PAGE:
The opinion of the court was delivered by: DIAMOND
In this action, plaintiff, Steve M. Mitchell ("Mitchell"), alleges that his employer, defendant Joseph's Supermarkets, Inc. ("Joseph's"), breached a collective bargaining agreement and that his union, defendant United Food and Commercial Workers Local Union No. 23 ("the Union"), breached its duty of fair representation. Although the suit was initiated in state court, the defendants removed the case to this court. Presently before the court is the Union's motion for summary judgment. In this motion, the Union alleges that Mitchell failed to commence his action within the applicable statute of limitations. In addition, the Union alleges that Mitchell has failed to state a claim upon which relief can be granted. We will consider both aspects of this motion seriatim and, for the reasons set forth below, the motion will be denied.
The record, viewed in a light most favorable to Mitchell, reveals the following. From the time Mitchell began working in the produce department of Joseph's Supermarket in October of 1983, he belonged to the United Food and Commercial Workers Union, Local No. 23. In the first half of July 1985, Mitchell told his superiors at Joseph's that he wanted to revise his work schedule so he could attend an area technical school. Mitchell was told that Joseph's would accommodate these desires and Mitchell subsequently enrolled in school.
On July 17, 1985, Joseph's informed Mitchell that he was being terminated because he was unable to work his scheduled hours. On the same day, or shortly thereafter, Mitchell filed a grievance with the Union. When it appeared that Mitchell's Union steward in the store, Dave Waddlinger, had not forwarded the first grievance to the Union, Mitchell filed a second grievance with Larry Scott, the Union representative. Despite promises from Scott that Mitchell's claim had merit and could be "fought" for up to two years, the Union never processed either grievance.
Meanwhile, Mitchell applied for and was denied unemployment compensation. At a September 18, 1985, unemployment compensation hearing, Waddlinger appeared and testified for Joseph's. The referee refused to grant benefits to Mitchell. It was at this point that Mitchell "began to suspect that the Union was not protecting his interests".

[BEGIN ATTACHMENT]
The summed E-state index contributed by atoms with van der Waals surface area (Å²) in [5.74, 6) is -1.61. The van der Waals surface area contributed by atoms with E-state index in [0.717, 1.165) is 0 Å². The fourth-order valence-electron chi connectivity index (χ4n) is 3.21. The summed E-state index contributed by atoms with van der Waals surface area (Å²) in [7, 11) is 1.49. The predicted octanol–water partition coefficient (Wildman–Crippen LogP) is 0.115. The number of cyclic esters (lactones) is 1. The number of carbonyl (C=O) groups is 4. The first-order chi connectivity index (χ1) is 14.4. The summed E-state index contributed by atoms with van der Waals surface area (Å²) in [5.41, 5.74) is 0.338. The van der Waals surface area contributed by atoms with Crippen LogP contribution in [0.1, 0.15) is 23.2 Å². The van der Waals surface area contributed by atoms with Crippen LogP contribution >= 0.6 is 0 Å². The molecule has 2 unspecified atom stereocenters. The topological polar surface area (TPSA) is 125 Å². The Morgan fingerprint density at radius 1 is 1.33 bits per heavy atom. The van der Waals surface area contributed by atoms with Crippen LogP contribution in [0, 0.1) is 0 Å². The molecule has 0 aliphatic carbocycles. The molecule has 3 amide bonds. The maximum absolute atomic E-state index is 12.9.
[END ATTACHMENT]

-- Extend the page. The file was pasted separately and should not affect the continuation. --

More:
The Union argues in its motion that Mitchell's claim is time-barred because the claim was not "commenced" properly before the applicable statute of limitations expired. The statute of limitations for breach of contract/duty of fair representation claims is six months. DelCostello v. International Board of Teamsters, 462 U.S. 151, 103 S. Ct. 2281, 76 L. Ed. 2d 476 (1983). Assuming Mitchell's cause of action accrued on September 18, 1986, the day of the unemployment compensation hearing, he had until March 18, 1986, to commence his action. Under Rule 3 of the Federal Rules of Civil Procedure, a civil action is commenced "by filing a complaint". Fed.R.Civ.P. 3. The Union points out that Mitchell did not file a complaint before the statute ran, and concludes that Mitchell's claim was not commenced in time.
Mitchell responds that this action was commenced properly in state court within the six-month statute of limitations. Mitchell asserts that Pennsylvania rules permit commencement of an action by filing a praecipe for writ of summons. 42 Pa. Cons. Stat. Ann. Rule 1007 (Purdon 1987). He filed such a praecipe on March 14, 1986, four days before the expiration of the statute of limitations. Thus, Mitchell concludes, his filing of a complaint slightly more than six months after his cause of action arose does not bar his suit.
The central issue is this: when plaintiff properly commences his action in state court without filing a complaint within the statute of limitations, and defendant later removes to federal court, is the action time-barred despite plaintiff's compliance with state commencement procedures?
In considering a motion for summary judgment, the court must construe the record and inferences drawn therefrom in the light most favorable to the party opposing the motion. Baker v. Lukens Steel Co., 793 F.2d 509, 511 (3d Cir. 1986). Summary judgment will be granted only if the moving party demonstrates that there exists no genuine issue as to any material fact and that the moving party is entitled to judgment as a matter of law. ...